By Nia Williams
(Reuters) - Pieridae Energy, one of the companies proposing a liquefied natural (LNG) gas terminal on Canada's east coast, has asked the federal government to help ensure pipeline operator TC Energy would be able secure permits to expand gas supply pipelines in a timely fashion.
Pieridae Chief Executive Alfred Sorensen told Reuters its Goldboro LNG project can only go ahead if TC expands capacity on its existing pipeline network.
"There's no other way. Without TC Energy there is no Goldboro LNG project," Sorensen told Reuters.
Since Russia's invasion of Ukraine triggered a global scramble for gas, European policymakers have looked to Canada as a potential new and reliable LNG supplier due to its abundant reserves and proximity to Europe.
But limited pipeline capacity has emerged as the main stumbling block for plans to ship gas from western Canada to the Atlantic Coast, where it could be liquefied and loaded onto tankers for export to Europe.
Calgary-based Pieridae has proposed building a 2.4 million-tonne-per-annum export terminal in Nova Scotia, which would cost around $3 billion and begin shipping in 2027, if construction could start next year. Spanish company Repsol is also considering an LNG export terminal in New Brunswick.
However, TC's existing pipeline network is not large enough to ship the amount of gas that would be required.
TC did not respond to questions about discussions with Pieridae, but in a statement to Reuters said it has "virtually no spare capacity" on its pipelines due to high energy demand.
At a recent meeting, Pieridae asked the federal government to help ensure the regulatory process for any pipeline proposal from TC is clear and does not get derailed by legal challenges or protests from outside groups.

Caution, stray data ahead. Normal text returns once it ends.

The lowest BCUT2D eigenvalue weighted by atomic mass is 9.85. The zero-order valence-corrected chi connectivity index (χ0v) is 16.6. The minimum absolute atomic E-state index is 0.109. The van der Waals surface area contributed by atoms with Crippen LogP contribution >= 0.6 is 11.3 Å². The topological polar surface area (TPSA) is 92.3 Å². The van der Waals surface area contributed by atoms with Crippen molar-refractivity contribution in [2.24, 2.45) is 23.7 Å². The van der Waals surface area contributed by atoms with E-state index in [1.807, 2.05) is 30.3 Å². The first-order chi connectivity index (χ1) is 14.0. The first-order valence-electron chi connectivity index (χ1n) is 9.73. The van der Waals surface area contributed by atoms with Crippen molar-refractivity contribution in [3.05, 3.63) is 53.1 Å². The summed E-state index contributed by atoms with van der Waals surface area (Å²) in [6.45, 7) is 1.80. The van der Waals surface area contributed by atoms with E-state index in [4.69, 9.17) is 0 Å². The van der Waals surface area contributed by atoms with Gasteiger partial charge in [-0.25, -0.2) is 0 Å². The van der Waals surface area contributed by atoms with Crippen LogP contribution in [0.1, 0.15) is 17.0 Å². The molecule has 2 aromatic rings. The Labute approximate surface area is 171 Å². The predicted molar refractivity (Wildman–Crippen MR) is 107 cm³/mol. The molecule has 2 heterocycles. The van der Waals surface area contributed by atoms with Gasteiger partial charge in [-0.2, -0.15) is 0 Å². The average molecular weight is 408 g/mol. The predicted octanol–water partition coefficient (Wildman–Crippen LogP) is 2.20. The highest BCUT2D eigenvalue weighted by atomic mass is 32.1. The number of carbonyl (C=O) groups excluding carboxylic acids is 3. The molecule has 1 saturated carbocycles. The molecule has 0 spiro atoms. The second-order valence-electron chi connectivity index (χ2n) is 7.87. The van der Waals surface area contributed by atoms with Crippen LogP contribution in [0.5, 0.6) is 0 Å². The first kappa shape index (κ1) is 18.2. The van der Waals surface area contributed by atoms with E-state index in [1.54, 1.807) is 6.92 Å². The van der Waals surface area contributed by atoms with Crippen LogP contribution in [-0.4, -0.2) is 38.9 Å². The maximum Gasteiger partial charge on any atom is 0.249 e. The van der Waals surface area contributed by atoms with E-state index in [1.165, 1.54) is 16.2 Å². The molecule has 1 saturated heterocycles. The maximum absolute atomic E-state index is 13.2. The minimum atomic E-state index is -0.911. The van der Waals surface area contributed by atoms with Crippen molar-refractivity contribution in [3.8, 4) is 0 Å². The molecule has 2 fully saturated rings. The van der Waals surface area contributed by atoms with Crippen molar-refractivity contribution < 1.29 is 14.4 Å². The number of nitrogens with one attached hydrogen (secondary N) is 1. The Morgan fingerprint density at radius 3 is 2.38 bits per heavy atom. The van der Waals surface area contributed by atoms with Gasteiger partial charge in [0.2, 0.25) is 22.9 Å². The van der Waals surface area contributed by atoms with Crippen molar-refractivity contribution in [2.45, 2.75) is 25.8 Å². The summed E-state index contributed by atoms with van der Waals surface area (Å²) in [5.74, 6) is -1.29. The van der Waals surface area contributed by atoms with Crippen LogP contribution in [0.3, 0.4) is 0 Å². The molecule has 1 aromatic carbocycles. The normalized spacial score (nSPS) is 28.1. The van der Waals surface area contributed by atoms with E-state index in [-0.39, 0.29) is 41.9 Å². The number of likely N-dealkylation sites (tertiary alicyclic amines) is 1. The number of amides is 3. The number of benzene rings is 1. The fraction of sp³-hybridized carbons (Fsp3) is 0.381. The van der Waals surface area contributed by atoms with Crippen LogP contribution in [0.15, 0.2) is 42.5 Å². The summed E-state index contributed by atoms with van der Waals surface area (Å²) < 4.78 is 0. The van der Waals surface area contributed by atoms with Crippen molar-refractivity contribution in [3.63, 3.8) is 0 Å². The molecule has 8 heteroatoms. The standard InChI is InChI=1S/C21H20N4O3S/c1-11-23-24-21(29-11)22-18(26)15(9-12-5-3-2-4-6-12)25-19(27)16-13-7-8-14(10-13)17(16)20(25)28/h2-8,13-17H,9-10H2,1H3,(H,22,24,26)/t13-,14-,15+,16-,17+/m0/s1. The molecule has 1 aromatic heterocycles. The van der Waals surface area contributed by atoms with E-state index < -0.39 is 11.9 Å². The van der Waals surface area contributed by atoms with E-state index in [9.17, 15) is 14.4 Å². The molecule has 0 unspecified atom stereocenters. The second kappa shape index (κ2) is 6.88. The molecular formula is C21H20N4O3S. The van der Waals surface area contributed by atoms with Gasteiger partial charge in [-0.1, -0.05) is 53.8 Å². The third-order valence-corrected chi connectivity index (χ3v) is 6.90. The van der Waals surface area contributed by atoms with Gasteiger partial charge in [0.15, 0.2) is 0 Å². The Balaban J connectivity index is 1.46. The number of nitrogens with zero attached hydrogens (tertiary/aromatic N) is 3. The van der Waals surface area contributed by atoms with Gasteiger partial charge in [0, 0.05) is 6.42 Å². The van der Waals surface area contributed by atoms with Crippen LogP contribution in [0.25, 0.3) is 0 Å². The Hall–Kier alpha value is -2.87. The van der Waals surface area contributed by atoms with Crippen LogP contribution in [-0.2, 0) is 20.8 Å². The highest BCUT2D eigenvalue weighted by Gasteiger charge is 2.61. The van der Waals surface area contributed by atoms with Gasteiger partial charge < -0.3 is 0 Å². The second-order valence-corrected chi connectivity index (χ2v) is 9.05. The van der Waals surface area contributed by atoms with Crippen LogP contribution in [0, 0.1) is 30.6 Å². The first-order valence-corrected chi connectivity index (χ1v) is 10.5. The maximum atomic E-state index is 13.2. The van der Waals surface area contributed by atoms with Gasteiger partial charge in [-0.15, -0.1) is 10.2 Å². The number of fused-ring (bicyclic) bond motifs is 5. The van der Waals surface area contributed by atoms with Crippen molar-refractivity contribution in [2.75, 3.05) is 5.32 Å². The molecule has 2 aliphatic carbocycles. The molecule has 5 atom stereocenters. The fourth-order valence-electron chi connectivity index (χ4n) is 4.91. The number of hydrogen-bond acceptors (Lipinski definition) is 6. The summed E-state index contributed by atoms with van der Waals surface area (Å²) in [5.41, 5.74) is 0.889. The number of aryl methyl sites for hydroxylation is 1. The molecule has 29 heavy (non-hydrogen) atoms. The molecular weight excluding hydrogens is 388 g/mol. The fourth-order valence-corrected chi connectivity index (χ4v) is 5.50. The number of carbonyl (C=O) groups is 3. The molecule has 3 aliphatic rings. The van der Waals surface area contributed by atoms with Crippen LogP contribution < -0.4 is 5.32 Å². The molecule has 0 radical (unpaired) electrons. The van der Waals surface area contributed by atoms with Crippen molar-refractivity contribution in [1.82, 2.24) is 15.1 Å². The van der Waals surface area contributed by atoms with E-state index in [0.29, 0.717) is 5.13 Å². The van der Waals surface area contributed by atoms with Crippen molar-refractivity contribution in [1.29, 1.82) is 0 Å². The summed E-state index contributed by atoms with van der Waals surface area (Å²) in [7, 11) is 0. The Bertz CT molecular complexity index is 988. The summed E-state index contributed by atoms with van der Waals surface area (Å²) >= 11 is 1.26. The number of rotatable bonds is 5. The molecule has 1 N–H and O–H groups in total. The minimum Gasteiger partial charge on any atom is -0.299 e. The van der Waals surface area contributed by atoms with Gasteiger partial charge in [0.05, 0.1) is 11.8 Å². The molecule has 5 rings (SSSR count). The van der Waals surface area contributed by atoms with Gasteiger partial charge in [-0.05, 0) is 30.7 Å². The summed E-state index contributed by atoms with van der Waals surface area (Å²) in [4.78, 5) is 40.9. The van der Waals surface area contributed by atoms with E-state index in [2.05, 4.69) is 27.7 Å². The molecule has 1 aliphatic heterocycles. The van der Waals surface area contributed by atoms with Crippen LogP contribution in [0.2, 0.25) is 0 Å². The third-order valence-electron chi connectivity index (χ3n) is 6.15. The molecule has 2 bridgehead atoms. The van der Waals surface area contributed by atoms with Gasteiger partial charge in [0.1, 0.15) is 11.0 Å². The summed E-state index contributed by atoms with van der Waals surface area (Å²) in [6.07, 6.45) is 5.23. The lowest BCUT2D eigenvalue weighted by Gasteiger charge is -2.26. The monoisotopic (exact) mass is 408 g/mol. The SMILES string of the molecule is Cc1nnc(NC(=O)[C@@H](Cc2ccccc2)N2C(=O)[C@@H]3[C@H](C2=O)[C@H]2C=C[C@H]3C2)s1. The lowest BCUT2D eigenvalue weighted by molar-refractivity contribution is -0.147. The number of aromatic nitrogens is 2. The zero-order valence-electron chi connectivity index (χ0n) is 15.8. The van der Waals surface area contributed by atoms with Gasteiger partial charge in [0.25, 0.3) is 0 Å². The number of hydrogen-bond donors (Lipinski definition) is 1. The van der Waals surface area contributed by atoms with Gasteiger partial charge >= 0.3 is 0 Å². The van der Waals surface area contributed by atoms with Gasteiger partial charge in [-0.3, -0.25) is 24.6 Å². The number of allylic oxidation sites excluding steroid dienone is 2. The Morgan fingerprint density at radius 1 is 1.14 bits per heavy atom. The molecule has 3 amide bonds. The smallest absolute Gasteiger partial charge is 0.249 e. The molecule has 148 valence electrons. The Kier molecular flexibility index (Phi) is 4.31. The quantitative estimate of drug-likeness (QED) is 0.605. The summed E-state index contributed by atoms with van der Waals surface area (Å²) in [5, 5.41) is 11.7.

"We've made our pitch and now we just have to wait and see. We've also been speaking to TC Energy, and they have to be the guys who decide to go first," Sorensen said.
A spokesman for Natural Resources Minister Jonathan Wilkinson did not directly comment on the Pieridae project.
"Canada was one of the first countries to commit to increase oil and gas exports after the illegal invasion of Ukraine, and we continue to work with international partners to bolster global energy security," spokesman Keean Nembhard said.
Many oil and gas industry players say Canada's regulatory process for new pipelines is too lengthy and onerous, while environmental groups argue past projects were not properly scrutinized.
"The government is happy and keen to work with private sector to reduce friction in the regulatory process, but we're not about to circumvent the regulatory process, or change it. We have confidence in it. And we're not going to make uneconomical projects economical," said a government source who was not authorized to speak on the record.
The federal government has overhauled its environmental review process for major projects, but TC previously scrapped its Energy East and Keystone XL oil pipelines after years of delay.
Energy East encountered fierce public opposition and regulatory hurdles, while U.S. President Joe Biden followed through on a campaign pledge to revoke the permit on KXL.
TC's Coastal GasLink pipeline in British Columbia, which was subject to a provincial regulatory review and will supply the Shell-led LNG Canada project, is nearly 75% complete but facing ongoing protests from First Nations.
(Additional reporting by Steve Scherer in Ottawa; Editing by Denny Thomas, Jonathan Oatis and Marguerita Choy)